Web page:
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Recent Trends in Program Coverage, Artistic Expenses and Individual Giving
Over the past 10 years, professional opera company budgets in the U.S. grew annually, on average, at a rate that was about two to two-and-a-half times the U.S. consumer price index (CPI)i. During consultations with board members and general directors, OPERA America President and CEO Marc A. Scorca referred to this percentage as the Opera Price Index (OPI). Core artistic expenses (the sum of artistic personnel, technical/production personnel and production costs) are an important element of this "opera-flation."
Among the 53 U.S. companies that comprised the 10-year constant sample groupii, the percentage of total company budgets allocated to these core artistic expenses has remained remarkably steady at about 60% throughout this time span. However, the percentage of these core artistic expenses covered by ticket sales has declined considerably from 68% in the 1998-1999 season to around 56% in the 2007-2008 season.
The data presented above is not all that surprising. Indeed, it only serves to reinforce a sentiment shared by many general directors during conference calls as well as at the first OPERA America Strategy Committee meeting in September 2009: that opera companies have become increasingly reliant on contributed income, especially individual contributions. As the chart below clearly demonstrates, from 2000 to 2008, total individual contributions to the 53 companies in the constant sample group grew by nearly 90%.
OPERA America continues to strategize about how to best capitalize on this trend. In meetings of the National Trustee Forum, for example, boards are being challenged today to address the issue of who will be giving tomorrow. On the advocacy front, OPERA America continuously provides updates on legislation that could impact marginal tax rates and charitable deductions. And in meetings of the technical/production and artistic administration networks, companies are sharing ideas with one another about how to best cut costs without compromising quality.
The future of individual giving will be a primary focus of Opera Conference 2010: New Realties | New Strategies. A general session featuring Wells Fargo Chief Economist, Dr. John Silvia, will provide information about the latest trends in Washington and on Wall Street that will have direct effects on consumption and philanthropy. Additionally, the prominent philanthropist and founder of KB Home and SunAmerica, Eli Broad, will close out the Conference with his outlook for the future of the art form and its business model.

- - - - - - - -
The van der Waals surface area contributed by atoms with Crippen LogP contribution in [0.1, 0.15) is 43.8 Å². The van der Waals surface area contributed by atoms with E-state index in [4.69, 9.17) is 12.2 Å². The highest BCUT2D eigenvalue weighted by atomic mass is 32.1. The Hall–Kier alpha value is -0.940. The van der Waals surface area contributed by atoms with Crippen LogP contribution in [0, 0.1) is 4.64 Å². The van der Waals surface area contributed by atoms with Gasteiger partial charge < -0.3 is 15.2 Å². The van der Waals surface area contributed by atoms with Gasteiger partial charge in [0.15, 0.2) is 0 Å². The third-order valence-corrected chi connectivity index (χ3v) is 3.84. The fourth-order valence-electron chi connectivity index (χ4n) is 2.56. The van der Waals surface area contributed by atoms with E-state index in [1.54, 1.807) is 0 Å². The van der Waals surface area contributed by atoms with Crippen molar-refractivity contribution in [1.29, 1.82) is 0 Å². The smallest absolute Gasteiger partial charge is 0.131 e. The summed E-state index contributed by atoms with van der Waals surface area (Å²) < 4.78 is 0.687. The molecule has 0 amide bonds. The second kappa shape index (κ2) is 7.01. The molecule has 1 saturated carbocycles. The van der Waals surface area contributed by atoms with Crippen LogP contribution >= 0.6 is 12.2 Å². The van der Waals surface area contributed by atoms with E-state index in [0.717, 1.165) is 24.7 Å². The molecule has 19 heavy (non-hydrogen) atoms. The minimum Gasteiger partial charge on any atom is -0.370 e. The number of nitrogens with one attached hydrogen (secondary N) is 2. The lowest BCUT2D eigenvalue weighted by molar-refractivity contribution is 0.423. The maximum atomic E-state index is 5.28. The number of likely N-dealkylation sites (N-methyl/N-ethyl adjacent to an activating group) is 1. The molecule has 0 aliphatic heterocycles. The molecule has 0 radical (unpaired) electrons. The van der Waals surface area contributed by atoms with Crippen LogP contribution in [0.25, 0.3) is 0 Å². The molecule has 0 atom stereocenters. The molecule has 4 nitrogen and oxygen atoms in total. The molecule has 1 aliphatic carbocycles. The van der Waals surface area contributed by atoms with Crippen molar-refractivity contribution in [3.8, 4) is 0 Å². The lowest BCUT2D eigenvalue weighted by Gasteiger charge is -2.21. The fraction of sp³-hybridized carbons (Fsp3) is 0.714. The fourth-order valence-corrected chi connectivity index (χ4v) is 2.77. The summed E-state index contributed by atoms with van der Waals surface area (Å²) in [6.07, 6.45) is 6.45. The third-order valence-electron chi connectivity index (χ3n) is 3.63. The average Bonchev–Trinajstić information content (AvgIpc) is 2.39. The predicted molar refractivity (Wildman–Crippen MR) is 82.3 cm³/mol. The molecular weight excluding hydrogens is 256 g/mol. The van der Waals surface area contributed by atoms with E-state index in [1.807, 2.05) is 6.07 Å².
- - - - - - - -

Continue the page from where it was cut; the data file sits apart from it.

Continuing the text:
i The U.S. C.P.I. from 1998 to 2008 was 2.82%. www.measuringworth.com/calculators/inflation
ii The 53 companies are Florida Grand Opera, Houston Grand Opera, Los Angeles Opera, Lyric Opera of Chicago, San Diego Opera Association, San Francisco Opera, Seattle Opera, The Dallas Opera, The Santa Fe Opera, Utah Symphony | Utah Opera; Austin Lyric Opera, Boston Lyric Opera, Central City Opera, Florentine Opera Company, Fort Worth Opera, Glimmerglass Opera, Lyric Opera of Kansas City, Opera Colorado, Opera Company of Philadelphia, Opera Theatre of Saint Louis, Palm Beach Opera, Pittsburgh Opera, Portland Opera, Sarasota Opera, The Atlanta Opera, The Minnesota Opera, Virginia Opera; Dayton Opera Association. Des Moines Metro Opera, Indianapolis Opera, Kentucky Opera, Madison Opera, Nashville Opera, Opera Theater of Pittsburgh, Syracuse Opera, Tri-Cities Opera Company, Tulsa Opera; Amarillo Opera, Lake George Opera at Saratoga, Musical Traditions, Music-Theatre Group, Opera North, Pacific Repertory Opera, Pensacola Opera, Piedmont Opera.
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